I have just this minute found out that my husband Rob, in Kuwait with his Army Reserve unit, has had his deployment extended. He thought he'd be home for Thanksgiving. Now we're hoping for the first day of spring.

Chief among other feelings that I have at the moment is anger.

It's a cold/hot feeling, one that I've become familiar with over the past seven months but wasn't accustomed to before. I'd never before felt the tickle of a scream at the back of my throat as I watched the nightly news, never used to walk around carrying sometimes a pinprick of anger, sometimes a huge blazing ball.

The anger is the outward expression of an internal moral conflict that is continually going on in my mind, pulling me in two directions. One is that this is part of the greater good of serving your country. The other is that the Army is being so unfair it defies logic.

I am angry because of the politics of it all. The fact that Rob feels like he's being used as a placeholder while our country figures out what to do next. The word is that low morale in the Reserves is going to lead to a mass exodus of Reservists as soon as their time is up.

There is also the sense of unfairness about our individual situation. Rob joined the Reserves as part of a ROTC scholarship, for which he owed eight years of service. That period was up last May. But in January, he received a call at work-his civilian job-saying he had been "involuntarily transferred" from his home unit to a different unit that needed a civil engineer. A unit that would be sent to the Middle East.

Rob was upset, but didn't whine or complain. He is a commissioned officer in the U.S. Army, and he would do what his country asked of him. But he has emailed me many times that he shakes his head and gives a little bitter smile when he hears people crow about the "all-volunteer Army." His orders actually have the word "involuntarily" on them!

Inevitably, though, conversation quickly drifts to one end of the lucky/cursed spectrum or the other. And I am left in that angry, conflicted middle. When people give me the "lucky" lines-"It could be so much worse," "Thank heavens he's not in Iraq." "At least he's safe."-I want to say that while I am painfully aware that things could be worse, no U.S. soldier in the Middle East is "safe."

When I hear the "cursed" script-"They can't do this to you!" "This isn't fair," "You should complain to the president."-I feel the brief surge of patriotism, I want to say, "Well, somebody's got to serve, and, yes, they can in fact do this to us." It's an almost desperate yearning to be able to trust that the government isn't just playing with us like chess pieces.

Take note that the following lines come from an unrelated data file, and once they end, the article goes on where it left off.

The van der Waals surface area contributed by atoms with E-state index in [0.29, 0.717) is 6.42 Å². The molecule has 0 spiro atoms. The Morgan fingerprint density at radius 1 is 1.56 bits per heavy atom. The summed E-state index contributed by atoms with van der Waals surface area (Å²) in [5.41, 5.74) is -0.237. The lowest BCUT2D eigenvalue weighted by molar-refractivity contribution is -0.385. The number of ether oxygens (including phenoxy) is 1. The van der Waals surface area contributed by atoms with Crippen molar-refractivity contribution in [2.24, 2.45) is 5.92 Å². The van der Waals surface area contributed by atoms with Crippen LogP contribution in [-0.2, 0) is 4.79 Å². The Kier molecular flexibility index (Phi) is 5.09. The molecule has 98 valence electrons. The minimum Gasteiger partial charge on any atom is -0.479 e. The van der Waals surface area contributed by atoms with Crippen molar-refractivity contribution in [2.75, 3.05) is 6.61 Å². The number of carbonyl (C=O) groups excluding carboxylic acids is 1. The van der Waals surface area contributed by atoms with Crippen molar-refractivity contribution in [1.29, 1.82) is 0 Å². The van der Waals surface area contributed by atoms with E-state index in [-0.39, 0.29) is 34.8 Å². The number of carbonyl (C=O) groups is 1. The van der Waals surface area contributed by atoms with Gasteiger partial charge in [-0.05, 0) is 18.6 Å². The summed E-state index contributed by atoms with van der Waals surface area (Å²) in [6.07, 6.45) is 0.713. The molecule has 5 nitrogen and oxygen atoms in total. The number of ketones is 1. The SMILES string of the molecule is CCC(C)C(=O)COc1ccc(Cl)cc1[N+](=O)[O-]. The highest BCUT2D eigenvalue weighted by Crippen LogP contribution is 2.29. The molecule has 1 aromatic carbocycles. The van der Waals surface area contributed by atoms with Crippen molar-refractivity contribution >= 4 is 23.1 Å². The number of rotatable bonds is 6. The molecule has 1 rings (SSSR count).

I feel most lucky when hearing people talk about how cursed I am, and vice versa. It's a confusing way to live, and it makes me question what level of confusion is reasonable to expect from life and what is beyond the pale. Maybe life really isn't fair. You heard it here, folks!

I can't really express any of these feelings without seeming either unwilling to be comforted or unsupportive of my husband's service of our country. I'm neither of these things, but the cultural and political climate makes it difficult to know what to say-or feel.

I don't want my crankiness to give the impression that I don't support my husband or what he's doing. So I have to go on, filling up the months until Rob comes home where he belongs. My anger will have to remain displaced, focused on the bank when they make an error, or the oven repairman when he is late for a service call. I feel bad that I'm so tightly wound, but they will just have to understand. After all, they are Americans too. And unfortunately in this age of terror, as Americans we all know what it's like to be lucky/cursed.

And now those orders have been extended. When he does finally come home, we can only hope that there will be no "stop-loss" in effect, which would prohibit him from leaving the Army. We can only pray that he doesn't get called up again in the interim.

But it seems like the Army always chooses the most painful route for families. They talk about it in terms of "the sacrifice families make." But it feels more like a cruel curse.

At the same time, though, we are fortunate in many respects. Rob is an engineer, not an infantryman. His unit is tasked with combat support, they are not part of the "tip of the spear." He's in Kuwait, not Iraq.Part of his job requires him to use email, so we communicate every day. Recently, they installed a bank of land-line phones right next to his tent, so he'll be able to call me without waiting for hours.

We are so lucky.

I should have the inner strength to handle the twin poles of lucky and cursed. After all, I am a Jew, and what group is more lucky/cursed? We are both God's chosen people and the world's targets. We are known as survivors, but only because we have had to survive evil after evil. The cultural memory and strength of my ancient tribe has always been a comfort to me, but it's under special challenge in my life over the past months. As the psalmist asks, from whence comes my help?

For me, I'm sad to say, it's turning out that anger, rather than calm faith, is the terrain between lucky and cursed. These two extremes are both insufficient to summarize my experience of being without my husband on a daily basis. And they don't adequately describe his experience so far from home.

The two poles are, however, the immediate destinations for those who would comfort me, encourage Rob, and offer their support. It is a natural human response to try to compartmentalize an experience, to wrap it up in a labeled package as a way to feel better.

I don't fault anyone for trying to express concern over a situation that is frustrating and confusing. In fact, I am so grateful to those who have reached out during this difficult time. To paraphrase the psalmist, from thence comes my help.

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